More often than not, if you chance to find yourself in a small, seaside town in the west country of Ireland on a late spring afternoon, it's a pleasure. And it would have been for me, had the weather been better.

A few too many years ago now, I found myself at the end of a short pier there, as four of us stood quietly together, staring out at the sea. We took in the dark chop of the waves. And wondered at the empty nothingness of the gray sky. And pondered the vast void of ocean roiling below it for as far as our eyes could see.

That bleak grayness contrasted violently with the lush greens of the land that was spread out behind us. And up and over the hills that we'd only just finished crossing minutes before, in order to reach this desolate spot on-time.

The sun had hidden itself and the wind was rising now too. So much so, that even as strangers, we knew that it was about to rain, and probably quite heavily. We'd only just arrived, but it was already time to go.

Bagley: We have some time to kill.

Me: We do?

Bagley: The ferry won't be here for another 45 minutes. And if there's heavy weather....

Me: Oh.

Bagley: Don't worry. <pointing> There's a pub right over there.

Me: Aha!

Bagley: Let's go.

And so we did.

Once inside The Ferry Pub, we found a dark, snug, and quiet wood-paneled bar room that looked like it itself was part of a boat. Or perhaps pieces of it once had been. We each took seats at the empty bar and took the measure of our hosts--the only other people there--as they did the same with us.

They were one of those older couples that were either brother and sister, or perhaps had been married for decades. As soon as they spoke, it was obviously the latter:

She: <angling her head at us while speaking past us> They'll be wanting drinks...

He: Aye.

She: Well, get the ladder first. I'll do this then.

He: OK.

She: <now addressing us directly>  What kin I get ferya...?

We: Guinness.

She: All four, for Guinness then...?

We: Yes.

He: <announcing his return as she poured the drinks> Here's the ladder.

She: <Placing the last of the glasses on the bar> I'll be right there.

He: <Looking up while unfolding the ladder in a dark corner of the room> It's the second bulb this week!

She: Aye.

He: S'not like they grow on trees.

She: <now holding the ladder as he climbs it> Aye.

He: <probing the dead bulb at the top of the ladder> D'ya think the rain'll come again now, or hold off til after dark?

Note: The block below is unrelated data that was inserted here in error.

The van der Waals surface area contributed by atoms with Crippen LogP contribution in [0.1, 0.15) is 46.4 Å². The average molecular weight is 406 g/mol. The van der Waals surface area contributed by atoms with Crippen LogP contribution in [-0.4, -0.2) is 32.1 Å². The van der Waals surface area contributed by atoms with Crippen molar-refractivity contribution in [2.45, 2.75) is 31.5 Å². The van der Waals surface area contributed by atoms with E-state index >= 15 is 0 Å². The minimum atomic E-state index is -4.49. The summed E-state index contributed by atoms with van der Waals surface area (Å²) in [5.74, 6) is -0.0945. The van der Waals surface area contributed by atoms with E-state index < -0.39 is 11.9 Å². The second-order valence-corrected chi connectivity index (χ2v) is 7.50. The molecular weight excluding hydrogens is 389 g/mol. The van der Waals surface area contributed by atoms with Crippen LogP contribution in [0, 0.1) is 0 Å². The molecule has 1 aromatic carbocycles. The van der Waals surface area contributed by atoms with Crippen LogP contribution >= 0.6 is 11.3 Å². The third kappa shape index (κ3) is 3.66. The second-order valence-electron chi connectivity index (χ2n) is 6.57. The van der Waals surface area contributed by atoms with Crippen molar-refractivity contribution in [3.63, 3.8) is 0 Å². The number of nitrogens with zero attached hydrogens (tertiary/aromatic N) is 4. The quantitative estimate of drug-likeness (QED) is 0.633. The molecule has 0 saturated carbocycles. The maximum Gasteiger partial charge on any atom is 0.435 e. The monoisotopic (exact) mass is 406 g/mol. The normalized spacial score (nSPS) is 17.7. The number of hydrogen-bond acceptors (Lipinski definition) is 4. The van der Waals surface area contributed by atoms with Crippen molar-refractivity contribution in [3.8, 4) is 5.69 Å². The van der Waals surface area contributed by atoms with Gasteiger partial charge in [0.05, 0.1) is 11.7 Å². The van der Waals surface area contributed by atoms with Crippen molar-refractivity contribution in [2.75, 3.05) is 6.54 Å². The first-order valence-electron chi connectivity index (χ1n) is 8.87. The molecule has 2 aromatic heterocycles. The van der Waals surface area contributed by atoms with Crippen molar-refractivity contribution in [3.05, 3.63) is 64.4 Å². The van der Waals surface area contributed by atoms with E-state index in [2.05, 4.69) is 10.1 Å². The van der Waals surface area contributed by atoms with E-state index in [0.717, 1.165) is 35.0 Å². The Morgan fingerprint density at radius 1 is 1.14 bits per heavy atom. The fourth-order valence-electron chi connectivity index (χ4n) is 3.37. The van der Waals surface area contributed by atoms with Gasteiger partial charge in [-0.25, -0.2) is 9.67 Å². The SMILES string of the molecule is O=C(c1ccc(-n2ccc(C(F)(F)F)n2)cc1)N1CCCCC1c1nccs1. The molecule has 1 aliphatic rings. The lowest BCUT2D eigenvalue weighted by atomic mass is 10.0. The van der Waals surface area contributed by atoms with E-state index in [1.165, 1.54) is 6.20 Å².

She: Who can say the will of the wind? They've decided for it, but what do they know, really?

He: Aye.

She: <looking up at him as he attempts with some difficulty to loosen the dead bulb> Can you reach it then...?

He: No, not yet.

She: Don't fall.

He: And break my head?

She: Aye!

He: Fer a dead bulb?  Wouldn't that be fine.

She: No.

He: I'll reach it.

She: Good.

He: <handing the dead bulb down to her> Here 'tis.

She: Good. Give't'here.

He: And if I fell..?

She: What?

He: What then?

She: Fer..?

He: <laughing as he descends> Y'd be off with young Clancy or McGown this very evenin' I've no doubt of it!

She: I ought.

He: <pointing to the corner> I could still be lying right there, still as a stone, not even cold yet.

She: <nodding with a smile> Aye.

He: <staring at her, his smile now gone> My head stove in.  My body broken. And you: dancin the night away!

She: Aye.

He: Aye?

She: Aye.

He: <sighs heavily>

She:  Wot?

He: Yer in a hurry then...?

She: Fer?

He:  The dancing!

She: No. Not with Clancy...

He: Y'd just leave me lyin there alone?  Hang yer apron, off go the lights, and be right shut of this place fer good?

She: No.

He: Well...

She: Well?

He: Sounded like it.

She: Well, y'can't put a new head on an old body.

He: So?

She: So climb down then, old man. And try not to break yer head or anything else on the way. We've not all day.

He: Yes woman.

She: Yes, is right.

He: I'll put the ladder back.

She: Aye.

He: <after stopping to open and look out the front door> Still raining.

She: Och.

He: D'ya think young Clancy'll make it in time?

She: Fer?

He: In time for the ferry.

She: He's still got twenty minutes or so.

He: No.

She: No?

He: No. Not if he wants his Guinness, and the chance to smile at you again before he boards for Kerry.

She: Not likely.

He: No? And me still lyin right over there, had I but slipped...?

She: Aye. Could have been.

He: Aye.

She: Butwasn't.

He: No. Not this time.  Bless us.

She: <sighs> T'won't be time enough anyways.

He: No?

She: No.

He: For the Guinness? For the smiles? The boat? Or the dancing...?

She: All.

He: Perhaps. But with this rain...

She: Aye. The ferry waits fer no man. Not even Clancy.

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